of people who worked for president lincoln who actually gave interviews in the limited way at the time. but a very fascinating. and i think the more we know about this them, the more insights we get into president lincoln. there was a seamstress that was close to the lincolns. and there was a valet named william slade who was a particular interest to historians. we don't really know a great deal about him. but lincoln trusted william slade so much as a man who was close to public opinion. more than lincoln's advisors. we could actually run his speeches by william slade. he ran the gettysburg address before him. they spent the night going over the speech. and lincoln basically gave the speech to william and got feedback. it's very interesting this was an african-american, former slave who the president valued so much because he felt -- the president felt he understood the country so well. if it made sense and resonated with william slade, he felt it would resonate with everyday americans. it was a very fascinating relationship. that's the kind of thing you could pick up. >> host: let's
lincoln took office march the 4th. confederates fired on fort sumter april 12th. lincoln called out the troops, virginia finally decided to get off the fence, seceded along with north carolina and arkansas just as the secessionists knew they would, and the war was on the way. so in a very real sense the secession of south carolina really is the beginning of the war. but why did south carolina secede? is and, you know, i don't have any ancestors who fought in the war. i wish i did, but i don't. um, my grandfather was from russia, and somebody told me one time they had ancestors that fought in the revolution. i said, i do too, the russian revolution. [laughter] but anyway, well, you know, everybody doesn't have ancestors before the revolution. but why did south carolina secede? you know, a lot of our southern friends, particularly sons of confederate veterans and heritage crowd who i love and i love reenactors, and they're great people, really want secession to be about something other than what it was about. and so this is a debate, you know, that's pretty hot and heavy. um, and that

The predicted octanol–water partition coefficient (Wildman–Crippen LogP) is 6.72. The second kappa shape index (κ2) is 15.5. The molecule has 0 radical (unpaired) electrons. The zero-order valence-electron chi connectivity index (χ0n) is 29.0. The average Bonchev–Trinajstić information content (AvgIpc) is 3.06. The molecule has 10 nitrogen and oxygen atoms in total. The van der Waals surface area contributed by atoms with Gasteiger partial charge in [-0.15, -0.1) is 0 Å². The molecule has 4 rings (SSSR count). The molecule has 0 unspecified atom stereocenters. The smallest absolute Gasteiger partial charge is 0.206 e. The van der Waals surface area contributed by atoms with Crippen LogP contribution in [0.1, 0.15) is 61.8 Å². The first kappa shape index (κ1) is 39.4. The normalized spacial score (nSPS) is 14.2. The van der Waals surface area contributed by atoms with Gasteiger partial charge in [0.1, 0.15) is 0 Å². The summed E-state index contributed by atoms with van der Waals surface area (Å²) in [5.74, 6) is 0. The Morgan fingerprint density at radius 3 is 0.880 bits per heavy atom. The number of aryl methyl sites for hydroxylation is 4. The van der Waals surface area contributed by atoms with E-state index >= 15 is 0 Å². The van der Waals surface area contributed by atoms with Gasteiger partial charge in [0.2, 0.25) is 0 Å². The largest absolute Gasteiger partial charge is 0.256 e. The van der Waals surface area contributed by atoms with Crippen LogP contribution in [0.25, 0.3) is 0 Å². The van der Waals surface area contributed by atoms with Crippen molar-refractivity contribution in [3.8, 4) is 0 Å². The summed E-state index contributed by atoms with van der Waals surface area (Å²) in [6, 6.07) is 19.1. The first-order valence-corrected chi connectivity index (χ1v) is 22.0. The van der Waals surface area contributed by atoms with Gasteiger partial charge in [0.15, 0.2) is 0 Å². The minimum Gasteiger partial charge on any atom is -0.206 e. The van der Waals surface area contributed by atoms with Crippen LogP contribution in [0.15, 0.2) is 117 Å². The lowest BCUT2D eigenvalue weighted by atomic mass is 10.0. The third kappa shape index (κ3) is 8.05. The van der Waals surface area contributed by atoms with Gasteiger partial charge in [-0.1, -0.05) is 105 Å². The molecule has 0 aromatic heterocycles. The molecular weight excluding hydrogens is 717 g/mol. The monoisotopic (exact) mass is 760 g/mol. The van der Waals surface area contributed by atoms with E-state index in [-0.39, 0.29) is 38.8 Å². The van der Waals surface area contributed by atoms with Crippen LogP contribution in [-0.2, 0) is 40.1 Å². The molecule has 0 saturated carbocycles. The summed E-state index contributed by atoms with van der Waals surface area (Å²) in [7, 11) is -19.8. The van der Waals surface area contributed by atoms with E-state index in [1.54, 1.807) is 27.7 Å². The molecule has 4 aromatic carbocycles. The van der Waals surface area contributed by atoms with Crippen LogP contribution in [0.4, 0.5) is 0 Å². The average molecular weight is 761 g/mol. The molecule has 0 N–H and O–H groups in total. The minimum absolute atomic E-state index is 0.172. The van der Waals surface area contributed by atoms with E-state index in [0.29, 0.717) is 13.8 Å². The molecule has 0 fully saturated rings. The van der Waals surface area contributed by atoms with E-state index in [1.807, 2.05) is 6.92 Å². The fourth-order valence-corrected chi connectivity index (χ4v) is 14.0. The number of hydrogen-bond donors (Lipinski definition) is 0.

,he man who assassinated president lincoln. >> we can't lk at john wilkes booth simply as a confederate village, which he was, and confederate conspirator, which he certainly was. but he was also an actor and he had been shaped in this family, the booths, a remarkable clan of shakespearean stars who were themselves shakespearean in thr fractiousness, in their ambition and their rivalries. and they were the crucible that rmed john wilkes booth and that his story as much as it is a story of confederate zealotry, 's an actor's story as wl. >> rose: debate in washington, the "harry potter" phenomenon d john wilkes booth and his family when we continue. every story needs a ro we can all root for. whbeats the odds ancomes out on top. but this isn't just a hollywood storyline. it's happening every day, all across america. every time a storefront opens. or the midnight oil is burned. or when someone chases a dream, not just a dollar. they are sma busine owners. so if you wanna rootfor a real , support small busiss. shop small. captioning sponsored by rose communications from our studios in new